A “tardy, obsolete and poor” public service is causing Barbados to lose out on millions of dollars in foreign investment, former central bank governor Dr DeLisle Worrell has claimed.
Declaring there was no shortage of capital, he argued that while local and international investors showed great interest in Barbados and the rest of the region, inefficiencies have become a major stumbling block.
In his October newsletter, Worrell said: “The truth of the matter is that declining international competitiveness, not finance, is strangling investment in Barbados and the rest of the Caribbean.
“A significant upgrade in the quality of our public services is not the only factor in economic recovery, but it is the single most important key to unlocking the investment potential of Barbados and the rest of the Caribbean.”
The veteran economist said there was often talk about the hundreds of millions of dollars of “idle funds” at commercial banks that should be put into investment in order to create employment and grow the economy.
But he stressed that every investment project would require a number of goods that were not made locally, and would therefore require spending of precious foreign reserves to obtain.
He explained: “A basic feature of economies as small as Barbados is that all business investment, from hairdressers to supermarkets to power plants, has to be financed mainly in foreign currency, not domestic money.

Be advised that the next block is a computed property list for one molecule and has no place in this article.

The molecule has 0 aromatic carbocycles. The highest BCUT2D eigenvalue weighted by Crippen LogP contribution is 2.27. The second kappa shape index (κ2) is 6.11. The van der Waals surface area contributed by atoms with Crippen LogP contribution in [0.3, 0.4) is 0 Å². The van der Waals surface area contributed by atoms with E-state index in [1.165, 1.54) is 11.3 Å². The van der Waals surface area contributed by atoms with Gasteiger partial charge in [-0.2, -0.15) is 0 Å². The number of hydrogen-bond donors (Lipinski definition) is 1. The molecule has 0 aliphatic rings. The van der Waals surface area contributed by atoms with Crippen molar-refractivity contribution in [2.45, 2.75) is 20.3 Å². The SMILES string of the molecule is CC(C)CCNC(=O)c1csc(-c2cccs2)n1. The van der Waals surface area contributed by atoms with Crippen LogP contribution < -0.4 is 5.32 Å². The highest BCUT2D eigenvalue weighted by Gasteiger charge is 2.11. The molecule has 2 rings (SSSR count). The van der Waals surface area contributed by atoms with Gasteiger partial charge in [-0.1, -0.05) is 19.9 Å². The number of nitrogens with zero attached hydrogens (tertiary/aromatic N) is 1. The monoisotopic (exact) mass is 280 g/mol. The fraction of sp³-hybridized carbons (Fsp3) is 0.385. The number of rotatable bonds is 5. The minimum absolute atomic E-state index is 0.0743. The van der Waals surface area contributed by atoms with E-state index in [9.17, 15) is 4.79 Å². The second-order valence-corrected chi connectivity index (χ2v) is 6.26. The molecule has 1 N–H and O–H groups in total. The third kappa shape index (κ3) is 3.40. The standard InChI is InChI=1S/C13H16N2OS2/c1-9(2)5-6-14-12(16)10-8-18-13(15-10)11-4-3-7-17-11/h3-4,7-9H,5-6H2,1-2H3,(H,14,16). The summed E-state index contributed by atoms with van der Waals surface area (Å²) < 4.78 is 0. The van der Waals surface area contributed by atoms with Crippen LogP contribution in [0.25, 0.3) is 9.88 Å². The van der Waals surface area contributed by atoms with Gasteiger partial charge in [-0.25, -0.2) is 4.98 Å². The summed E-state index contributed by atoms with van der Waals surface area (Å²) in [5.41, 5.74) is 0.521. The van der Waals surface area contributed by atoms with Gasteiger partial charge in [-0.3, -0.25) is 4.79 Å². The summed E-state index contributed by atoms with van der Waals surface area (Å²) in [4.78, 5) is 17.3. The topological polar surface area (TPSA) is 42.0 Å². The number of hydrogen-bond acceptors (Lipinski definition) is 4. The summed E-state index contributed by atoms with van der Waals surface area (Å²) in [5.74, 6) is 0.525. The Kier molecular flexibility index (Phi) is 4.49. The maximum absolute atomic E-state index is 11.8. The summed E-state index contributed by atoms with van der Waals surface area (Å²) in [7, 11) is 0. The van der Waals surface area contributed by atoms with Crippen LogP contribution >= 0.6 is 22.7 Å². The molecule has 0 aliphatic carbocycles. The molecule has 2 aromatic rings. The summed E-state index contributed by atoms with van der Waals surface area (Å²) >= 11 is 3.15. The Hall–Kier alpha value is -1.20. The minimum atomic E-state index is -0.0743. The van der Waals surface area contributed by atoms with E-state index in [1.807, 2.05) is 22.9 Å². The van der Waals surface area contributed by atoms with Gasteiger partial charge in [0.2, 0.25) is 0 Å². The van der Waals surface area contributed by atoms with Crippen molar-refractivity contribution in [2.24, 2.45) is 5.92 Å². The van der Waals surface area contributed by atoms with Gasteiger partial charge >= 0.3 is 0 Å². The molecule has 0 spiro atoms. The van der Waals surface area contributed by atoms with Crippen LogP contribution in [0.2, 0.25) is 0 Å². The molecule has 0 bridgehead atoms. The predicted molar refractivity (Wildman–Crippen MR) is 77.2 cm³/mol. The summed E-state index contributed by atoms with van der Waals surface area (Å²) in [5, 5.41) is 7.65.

“That is because the domestic currency cannot be used to acquire essential inputs from abroad, such as equipment, vehicles, materials, fuels and other inputs.
“This is true whether the project is large or small, private or public, for domestic production or export.
“It follows that all investment of necessity requires a substantial proportion of foreign finance.
“This means that the Barbados dollars in banks cannot be put to use in financing investment projects; for that, the banks will need to receive a larger supply of foreign exchange, from tourism, international business, manufactured exports or other sources.”
He added that an abundance of local currency finance would have no effect in the absence of investment projects that offered a competitive rate of return, and were undertaken by reputable, well-regarded companies.
Instead, said Worrell, the key reviving investment and economic growth was to improve competitiveness.
He declared: “Government services that are tardy, obsolete and of poor quality, along with deteriorating infrastructure, are causing the Caribbean to lose out to the competition.
“Public sector inefficiency continues to cost the Barbadian economy hundreds of millions of dollars in investment.
“Meaningful improvement in the efficiency of public administration and the delivery of public services will be rewarded with a recovery in investment.
“As is well known, there is no shortage of investor interest in Barbados’ competitive tourism, and in renewable energy, from Barbadians and foreigners.
“These investors, local and foreign, have access to the foreign exchange they need for the intended investment.
“Government administrative difficulties of one kind or another block the way to the realization of this investment.”